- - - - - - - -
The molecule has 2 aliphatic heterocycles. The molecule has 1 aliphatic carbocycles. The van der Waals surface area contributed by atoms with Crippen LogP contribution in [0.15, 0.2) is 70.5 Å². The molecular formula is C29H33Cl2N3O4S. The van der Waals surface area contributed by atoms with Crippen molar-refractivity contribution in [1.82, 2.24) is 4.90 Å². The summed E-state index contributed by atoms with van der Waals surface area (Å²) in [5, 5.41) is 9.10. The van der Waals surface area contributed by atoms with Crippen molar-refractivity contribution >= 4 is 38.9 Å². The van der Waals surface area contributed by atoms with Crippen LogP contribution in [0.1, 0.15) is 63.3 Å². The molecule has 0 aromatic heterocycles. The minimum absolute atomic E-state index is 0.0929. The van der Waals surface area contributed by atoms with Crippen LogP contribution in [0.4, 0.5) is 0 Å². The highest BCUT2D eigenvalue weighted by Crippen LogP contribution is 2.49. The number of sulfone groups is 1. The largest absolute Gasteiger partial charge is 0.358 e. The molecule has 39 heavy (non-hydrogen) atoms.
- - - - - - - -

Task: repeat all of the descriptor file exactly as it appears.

The molecule has 2 aliphatic heterocycles. The molecule has 1 aliphatic carbocycles. The van der Waals surface area contributed by atoms with Crippen LogP contribution in [0.15, 0.2) is 70.5 Å². The molecular formula is C29H33Cl2N3O4S. The van der Waals surface area contributed by atoms with Crippen molar-refractivity contribution in [1.82, 2.24) is 4.90 Å². The summed E-state index contributed by atoms with van der Waals surface area (Å²) in [5, 5.41) is 9.10. The van der Waals surface area contributed by atoms with Crippen molar-refractivity contribution >= 4 is 38.9 Å². The van der Waals surface area contributed by atoms with Crippen LogP contribution in [0.1, 0.15) is 63.3 Å². The molecule has 0 aromatic heterocycles. The minimum absolute atomic E-state index is 0.0929. The van der Waals surface area contributed by atoms with Crippen LogP contribution in [0.4, 0.5) is 0 Å². The highest BCUT2D eigenvalue weighted by Crippen LogP contribution is 2.49. The number of sulfone groups is 1. The largest absolute Gasteiger partial charge is 0.358 e. The molecule has 39 heavy (non-hydrogen) atoms.